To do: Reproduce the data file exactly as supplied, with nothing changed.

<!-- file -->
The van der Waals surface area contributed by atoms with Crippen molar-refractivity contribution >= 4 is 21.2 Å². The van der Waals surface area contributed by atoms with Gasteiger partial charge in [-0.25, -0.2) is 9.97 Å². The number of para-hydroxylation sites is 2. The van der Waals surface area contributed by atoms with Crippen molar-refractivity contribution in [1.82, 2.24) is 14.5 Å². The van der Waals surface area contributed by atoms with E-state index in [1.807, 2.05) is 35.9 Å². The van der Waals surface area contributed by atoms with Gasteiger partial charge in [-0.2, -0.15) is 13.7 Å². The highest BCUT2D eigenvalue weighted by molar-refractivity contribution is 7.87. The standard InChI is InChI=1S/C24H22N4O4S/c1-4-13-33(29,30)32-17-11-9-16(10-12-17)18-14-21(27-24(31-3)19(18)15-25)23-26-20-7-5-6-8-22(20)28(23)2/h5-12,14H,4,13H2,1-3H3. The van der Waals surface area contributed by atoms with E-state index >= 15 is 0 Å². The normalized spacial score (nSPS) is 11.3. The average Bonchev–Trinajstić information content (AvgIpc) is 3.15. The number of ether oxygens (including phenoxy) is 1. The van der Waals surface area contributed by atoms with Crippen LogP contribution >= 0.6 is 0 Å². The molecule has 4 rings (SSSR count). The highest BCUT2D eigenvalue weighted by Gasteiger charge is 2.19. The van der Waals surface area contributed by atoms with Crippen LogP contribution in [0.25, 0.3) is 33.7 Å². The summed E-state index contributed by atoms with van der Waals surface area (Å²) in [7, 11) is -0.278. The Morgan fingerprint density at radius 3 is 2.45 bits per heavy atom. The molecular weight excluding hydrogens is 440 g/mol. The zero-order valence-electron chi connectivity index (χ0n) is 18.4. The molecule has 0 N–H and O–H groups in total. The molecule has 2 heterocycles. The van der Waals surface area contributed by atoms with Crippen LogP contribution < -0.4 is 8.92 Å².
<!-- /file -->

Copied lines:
The van der Waals surface area contributed by atoms with Crippen molar-refractivity contribution >= 4 is 21.2 Å². The van der Waals surface area contributed by atoms with Gasteiger partial charge in [-0.25, -0.2) is 9.97 Å². The number of para-hydroxylation sites is 2. The van der Waals surface area contributed by atoms with Crippen molar-refractivity contribution in [1.82, 2.24) is 14.5 Å². The van der Waals surface area contributed by atoms with E-state index in [1.807, 2.05) is 35.9 Å². The van der Waals surface area contributed by atoms with Gasteiger partial charge in [-0.2, -0.15) is 13.7 Å². The highest BCUT2D eigenvalue weighted by molar-refractivity contribution is 7.87. The standard InChI is InChI=1S/C24H22N4O4S/c1-4-13-33(29,30)32-17-11-9-16(10-12-17)18-14-21(27-24(31-3)19(18)15-25)23-26-20-7-5-6-8-22(20)28(23)2/h5-12,14H,4,13H2,1-3H3. The van der Waals surface area contributed by atoms with E-state index >= 15 is 0 Å². The normalized spacial score (nSPS) is 11.3. The average Bonchev–Trinajstić information content (AvgIpc) is 3.15. The number of ether oxygens (including phenoxy) is 1. The van der Waals surface area contributed by atoms with Crippen LogP contribution >= 0.6 is 0 Å². The molecule has 4 rings (SSSR count). The highest BCUT2D eigenvalue weighted by Gasteiger charge is 2.19. The van der Waals surface area contributed by atoms with Crippen LogP contribution in [0.25, 0.3) is 33.7 Å². The summed E-state index contributed by atoms with van der Waals surface area (Å²) in [7, 11) is -0.278. The Morgan fingerprint density at radius 3 is 2.45 bits per heavy atom. The molecular weight excluding hydrogens is 440 g/mol. The zero-order valence-electron chi connectivity index (χ0n) is 18.4. The molecule has 0 N–H and O–H groups in total. The molecule has 2 heterocycles. The van der Waals surface area contributed by atoms with Crippen LogP contribution < -0.4 is 8.92 Å².